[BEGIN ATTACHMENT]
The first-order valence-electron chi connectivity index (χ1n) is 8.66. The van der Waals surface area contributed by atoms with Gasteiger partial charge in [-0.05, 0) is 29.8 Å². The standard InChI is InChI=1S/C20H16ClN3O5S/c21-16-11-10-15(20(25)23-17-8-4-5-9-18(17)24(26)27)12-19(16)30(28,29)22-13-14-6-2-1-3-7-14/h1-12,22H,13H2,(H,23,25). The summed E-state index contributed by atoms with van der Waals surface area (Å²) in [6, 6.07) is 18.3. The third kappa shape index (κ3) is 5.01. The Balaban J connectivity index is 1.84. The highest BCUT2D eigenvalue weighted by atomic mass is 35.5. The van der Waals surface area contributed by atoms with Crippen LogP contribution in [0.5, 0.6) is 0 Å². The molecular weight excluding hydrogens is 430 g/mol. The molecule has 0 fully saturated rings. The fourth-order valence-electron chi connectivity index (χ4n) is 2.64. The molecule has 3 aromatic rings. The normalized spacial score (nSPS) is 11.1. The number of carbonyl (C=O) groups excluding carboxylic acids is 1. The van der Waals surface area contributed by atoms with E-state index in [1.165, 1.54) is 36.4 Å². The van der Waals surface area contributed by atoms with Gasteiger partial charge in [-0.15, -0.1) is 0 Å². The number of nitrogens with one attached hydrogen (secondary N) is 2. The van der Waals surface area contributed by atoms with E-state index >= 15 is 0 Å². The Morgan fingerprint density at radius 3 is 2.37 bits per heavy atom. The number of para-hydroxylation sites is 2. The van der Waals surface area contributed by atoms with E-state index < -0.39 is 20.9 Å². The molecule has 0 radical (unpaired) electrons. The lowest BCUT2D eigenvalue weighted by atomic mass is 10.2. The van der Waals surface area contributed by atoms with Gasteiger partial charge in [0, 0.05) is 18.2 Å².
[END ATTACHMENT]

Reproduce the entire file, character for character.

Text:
The first-order valence-electron chi connectivity index (χ1n) is 8.66. The van der Waals surface area contributed by atoms with Gasteiger partial charge in [-0.05, 0) is 29.8 Å². The standard InChI is InChI=1S/C20H16ClN3O5S/c21-16-11-10-15(20(25)23-17-8-4-5-9-18(17)24(26)27)12-19(16)30(28,29)22-13-14-6-2-1-3-7-14/h1-12,22H,13H2,(H,23,25). The summed E-state index contributed by atoms with van der Waals surface area (Å²) in [6, 6.07) is 18.3. The third kappa shape index (κ3) is 5.01. The Balaban J connectivity index is 1.84. The highest BCUT2D eigenvalue weighted by atomic mass is 35.5. The van der Waals surface area contributed by atoms with Crippen LogP contribution in [0.5, 0.6) is 0 Å². The molecular weight excluding hydrogens is 430 g/mol. The molecule has 0 fully saturated rings. The fourth-order valence-electron chi connectivity index (χ4n) is 2.64. The molecule has 3 aromatic rings. The normalized spacial score (nSPS) is 11.1. The number of carbonyl (C=O) groups excluding carboxylic acids is 1. The van der Waals surface area contributed by atoms with E-state index in [1.165, 1.54) is 36.4 Å². The van der Waals surface area contributed by atoms with Gasteiger partial charge in [-0.15, -0.1) is 0 Å². The number of nitrogens with one attached hydrogen (secondary N) is 2. The van der Waals surface area contributed by atoms with E-state index >= 15 is 0 Å². The Morgan fingerprint density at radius 3 is 2.37 bits per heavy atom. The number of para-hydroxylation sites is 2. The van der Waals surface area contributed by atoms with E-state index < -0.39 is 20.9 Å². The molecule has 0 radical (unpaired) electrons. The lowest BCUT2D eigenvalue weighted by atomic mass is 10.2. The van der Waals surface area contributed by atoms with Gasteiger partial charge in [0, 0.05) is 18.2 Å².